This article was co-written with Michael Kraemer, a PhD student at The Ohio State University
In 1803, the United States bought the Louisiana Territory from Napoléon Bonaparte. It contained many independent Native American nations, as well as New Orleans, which controlled the export of goods from the Mississippi River. Throughout the next several decades, Protestant Anglo-American settlers poured into Louisiana. This created tensions with the French Creole elite in New Orleans, who had been running the city since its founding. However, both the Creole and Anglo-American elites had similar incomes and rates of slave ownership. Their political competition was not about ideology, but over who would control the machinery of the city.
In the beginning of the century, French Creoles easily maintained power in New Orleans, but as more and more Americans came into the city, they began to threaten Creole rule. There were reports of non-resident Americans coming into the city to vote. The Creoles, meanwhile, began to schedule elections during the summer, when many American residents periodically left New Orleans to avoid outbreaks of yellow fever. These actions caused tension between the established Creoles and the American newcomers. Eventually, a compromise was worked out in 1836, when the city was divided into three separate municipalities – one mostly Creole municipality, one mostly American municipality, and a municipality made up of immigrants. Each municipality controlled its own budgets and had separate police forces. There were only a few city-wide offices, and those that existed lacked any substantial power.
The municipality system lasted throughout the 1840s. During this time, more Irish and Germans moved into the city, primarily settling in the third municipality. The American municipality also grew in numbers and in economic power. By 1850, the American municipality had $40 million in taxable property, compared to $20 million for the Creole municipality and $10 million for the immigrant municipality. Recognizing this gap in wealth, the Creoles advocated a merger of the three municipalities in order to discharge the debt held by the Creole and immigrant municipalities. The Americans understandably opposed this consolidation plan. Eventually, a compromise was agreed to, which consolidated the three municipalities along with the town of Lafayette, which was populated by mostly Americans.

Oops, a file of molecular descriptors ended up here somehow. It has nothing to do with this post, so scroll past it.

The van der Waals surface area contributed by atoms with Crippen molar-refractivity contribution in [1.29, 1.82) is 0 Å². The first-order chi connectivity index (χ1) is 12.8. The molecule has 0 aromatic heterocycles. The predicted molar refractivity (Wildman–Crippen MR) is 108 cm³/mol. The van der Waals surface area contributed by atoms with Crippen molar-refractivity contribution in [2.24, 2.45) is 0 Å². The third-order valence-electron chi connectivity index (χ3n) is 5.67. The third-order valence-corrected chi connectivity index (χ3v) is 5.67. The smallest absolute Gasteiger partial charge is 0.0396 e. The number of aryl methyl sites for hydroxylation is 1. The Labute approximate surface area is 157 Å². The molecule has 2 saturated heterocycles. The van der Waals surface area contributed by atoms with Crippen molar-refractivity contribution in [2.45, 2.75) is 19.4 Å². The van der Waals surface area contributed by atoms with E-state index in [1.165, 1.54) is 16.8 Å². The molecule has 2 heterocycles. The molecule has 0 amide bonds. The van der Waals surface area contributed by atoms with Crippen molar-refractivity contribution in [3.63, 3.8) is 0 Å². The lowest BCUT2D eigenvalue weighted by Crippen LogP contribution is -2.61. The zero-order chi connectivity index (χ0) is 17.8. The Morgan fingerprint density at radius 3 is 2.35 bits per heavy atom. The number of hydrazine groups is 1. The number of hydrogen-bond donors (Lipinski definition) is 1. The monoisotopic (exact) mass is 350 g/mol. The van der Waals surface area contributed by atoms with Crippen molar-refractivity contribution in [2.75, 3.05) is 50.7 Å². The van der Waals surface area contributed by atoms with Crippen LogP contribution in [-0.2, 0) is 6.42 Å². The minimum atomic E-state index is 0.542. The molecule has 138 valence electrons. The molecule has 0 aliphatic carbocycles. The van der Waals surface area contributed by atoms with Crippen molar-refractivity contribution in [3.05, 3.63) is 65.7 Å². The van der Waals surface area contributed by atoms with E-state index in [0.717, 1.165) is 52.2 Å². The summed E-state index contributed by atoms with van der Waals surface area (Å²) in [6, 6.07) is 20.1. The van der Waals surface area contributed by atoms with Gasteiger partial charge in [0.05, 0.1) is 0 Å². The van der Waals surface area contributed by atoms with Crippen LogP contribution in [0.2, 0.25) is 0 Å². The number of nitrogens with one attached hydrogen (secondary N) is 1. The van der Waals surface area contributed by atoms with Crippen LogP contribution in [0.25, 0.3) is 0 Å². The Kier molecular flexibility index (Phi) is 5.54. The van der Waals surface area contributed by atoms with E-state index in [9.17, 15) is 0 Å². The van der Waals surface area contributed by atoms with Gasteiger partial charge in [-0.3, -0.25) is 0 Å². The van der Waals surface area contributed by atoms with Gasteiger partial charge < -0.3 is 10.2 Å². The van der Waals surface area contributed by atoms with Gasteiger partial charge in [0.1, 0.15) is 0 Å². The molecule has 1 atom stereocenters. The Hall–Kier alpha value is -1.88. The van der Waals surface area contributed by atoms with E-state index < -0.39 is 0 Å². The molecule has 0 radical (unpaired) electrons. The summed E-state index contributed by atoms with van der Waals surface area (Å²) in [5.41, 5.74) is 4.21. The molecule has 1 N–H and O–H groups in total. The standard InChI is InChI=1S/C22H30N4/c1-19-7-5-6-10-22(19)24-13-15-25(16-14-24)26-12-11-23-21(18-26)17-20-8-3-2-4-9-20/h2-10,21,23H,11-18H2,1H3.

The early 1850s was a time of coalescing political identity, as Americans supported the Whigs and as Creoles and immigrants supported the Democrats. The Creoles cultivated a strong relationship with the Irish and Germans. By 1852, the Creoles gained control of the city police force. In subsequent elections, Americans charged that the Creoles brazenly committed voter fraud, enfranchising immigrants not eligible to vote and leading groups of immigrants to vote multiple times in different neighborhoods in the city. The Know-Nothings, a secret anti-immigrant organization, gained followers among the Americans in New Orleans. With the dissolution of the Whig Party, the Americans organized candidates under the Know-Nothing label, calling themselves the “Reform Party.” Elections in 1854 were rife with violence and corruption, as the Democrats engaged in voter fraud and the Know-Nothings attacked immigrants who showed up at the polls. This allowed the Know-Nothings to make some gains in the municipal elections. Violence between Know-Nothings and immigrants broke out after the election. The mayor even had to organize a special police force to restore order.
It is worth noting that elections in the 1800s were largely conducted without a secret ballot – political parties would print their own tickets and distribute them, and the voter would take the ticket and deposit it in a public ballot box. This system allowed much more opportunities for corruption, cheating, and intimidation, as voters could be threatened at the polls, political parties could distribute forgeries, and political machines could bribe voters. All of these were common tactics in New Orleans throughout this period. Still, this system also allowed people who were illiterate or semi-literate to vote, which was very important given the lack of full literacy during this time.
The Know-Nothings sought to exploit a political opening in the March 1855 election. Under Democratic control, the city went from having a $500,000 surplus to a $500,000 deficit. Decrying political corruption and financial malfeasance, the Know-Nothings attracted support and were able to win most of the municipal posts. Democrats charged that immigrants were unjustly turned away from the polls. Shortly after the election the Know-Nothings were able to gain full control of the local police board.